5 - A typical breakfast is bran flakes, cheerios or wheat chex with fruit. A typical lunch is a turkey or peanut butter sandwich on whole wheat bread with fruit or a carrot and then, if they are still hungry, pretzels. A typical supper is green veggies (broccoli or salad, mainly) and whatever we're having, which varies much - but spaghetti, etc.
I reserve "junk" for when I'm unable to be here to cook - I have bible study or girls night out - and Paul and the kids gleefully feast on boxed macaroni and cheese, etc.

Why? Why? Why? Why are you so mean, Mama?

Because....

Children in America are fat and.... wait for it....

vastly undernourished.

My favorite education writer/philosopher, Susan Wise Bauer says about television - it's not that it is terrible (it's not great), but every hour of television is an hour that your children could have been doing something else. Basically, something good. They could be outside jumping on the trampoline or building a fort or playing an elaborate game of cousins. (A story for another time).

And I feel the same way about food. It's not about denying them things.... It's about making sure there is always room for the good things. Fruit snacks aren't going to kill a kid. At least not alone.... But what they are doing is filling the kid up. With empty, nutritionless stuff. God made a pear. God is better than Nabisco. He just is. Give the kid a pear!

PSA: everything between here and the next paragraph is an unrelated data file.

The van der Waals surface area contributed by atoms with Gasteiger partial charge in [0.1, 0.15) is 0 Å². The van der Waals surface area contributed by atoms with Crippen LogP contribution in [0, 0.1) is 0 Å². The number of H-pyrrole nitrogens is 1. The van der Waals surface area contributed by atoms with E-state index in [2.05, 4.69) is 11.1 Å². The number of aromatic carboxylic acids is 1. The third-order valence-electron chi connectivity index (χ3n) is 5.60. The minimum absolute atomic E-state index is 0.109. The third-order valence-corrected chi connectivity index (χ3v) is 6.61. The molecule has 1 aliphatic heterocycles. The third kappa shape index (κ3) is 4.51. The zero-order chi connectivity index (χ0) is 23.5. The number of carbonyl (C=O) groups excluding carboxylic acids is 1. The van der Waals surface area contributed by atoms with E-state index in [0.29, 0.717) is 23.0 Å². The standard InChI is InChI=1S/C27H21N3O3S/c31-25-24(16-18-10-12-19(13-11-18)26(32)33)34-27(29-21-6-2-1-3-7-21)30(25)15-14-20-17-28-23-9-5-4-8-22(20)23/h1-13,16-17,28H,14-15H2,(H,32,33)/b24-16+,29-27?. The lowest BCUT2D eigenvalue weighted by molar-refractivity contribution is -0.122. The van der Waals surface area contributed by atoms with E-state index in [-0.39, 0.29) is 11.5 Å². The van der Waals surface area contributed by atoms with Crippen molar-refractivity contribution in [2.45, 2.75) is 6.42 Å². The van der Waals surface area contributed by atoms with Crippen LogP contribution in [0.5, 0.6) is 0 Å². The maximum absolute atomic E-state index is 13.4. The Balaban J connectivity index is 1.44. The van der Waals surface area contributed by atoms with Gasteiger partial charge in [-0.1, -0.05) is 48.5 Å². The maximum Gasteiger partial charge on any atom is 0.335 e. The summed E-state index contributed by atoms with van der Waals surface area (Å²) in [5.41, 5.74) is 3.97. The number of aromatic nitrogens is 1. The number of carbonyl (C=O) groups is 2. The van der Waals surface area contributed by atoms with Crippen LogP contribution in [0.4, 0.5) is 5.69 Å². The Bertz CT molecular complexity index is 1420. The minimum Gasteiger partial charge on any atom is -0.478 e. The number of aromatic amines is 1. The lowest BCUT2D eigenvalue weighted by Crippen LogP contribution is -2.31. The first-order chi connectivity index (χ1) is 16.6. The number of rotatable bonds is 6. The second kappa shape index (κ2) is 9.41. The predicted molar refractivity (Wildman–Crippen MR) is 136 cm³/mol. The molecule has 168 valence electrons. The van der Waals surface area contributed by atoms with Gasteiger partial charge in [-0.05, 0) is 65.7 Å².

Secondly, I'm training my children in all areas of life. I don't give them bad television or bad literature or bad manners (we hope), so why would I give them anything less than good food?

You know who else is better than Nabisco? Me. I just am. This is why I don't buy lunchables. (in addition to the fact that the list of ingredients on a lunchable is unpronounceable. And evil...)

Michael Pollan, who is a great writer and correct about most of the things he says, no matter what the conservative reactions against him would like to be, says that we should Eat Food, Mostly Plants, Not a Lot of It.

But food is only food if his grandmother (so my greatgrandmother) would recognize it as food. Velveeta isn't food.

I love velveeta. But it isn't food. It's fun. So, I use it for fun - rotel is my ultimate celebratory snack (And yes, i recognize that as someone who prides herself on being a decent cook, I shouldn't admit this, but I'm not going to start lying now).

So, I'm a mean mom. Unapologetically. Dern It.

4 comments:

  1. you may be mean, but you're also hilarious!

    i love having company. :)

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  2. I think I had one of those kool-aid things once, mostly because I wanted to snap the little top off of them.

    And I've only had it once because my mom's the same way, and I'm going to do my best to be the same way. I'm not a fan of out-right across the board bans - exceptions are okay and flexibility is a good thing.

    Plus, Jamie Oliver has his Food Revolution on TV, so it's totally cool to be mean now. B-)

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  3. YaY! Softdrinks/ kids "fruit" drinks... don't enter this house. Gabe has still never tasted a soda.
    Of course, he still frustrates me with his lack of diversity, but at least he's not eating trash food all the time. So he'll live on whole wheat bread and peanut butter (the natural kind) for a while. And his only veggies are carrots & broccoli, but we're making progress without the help of Nabisco.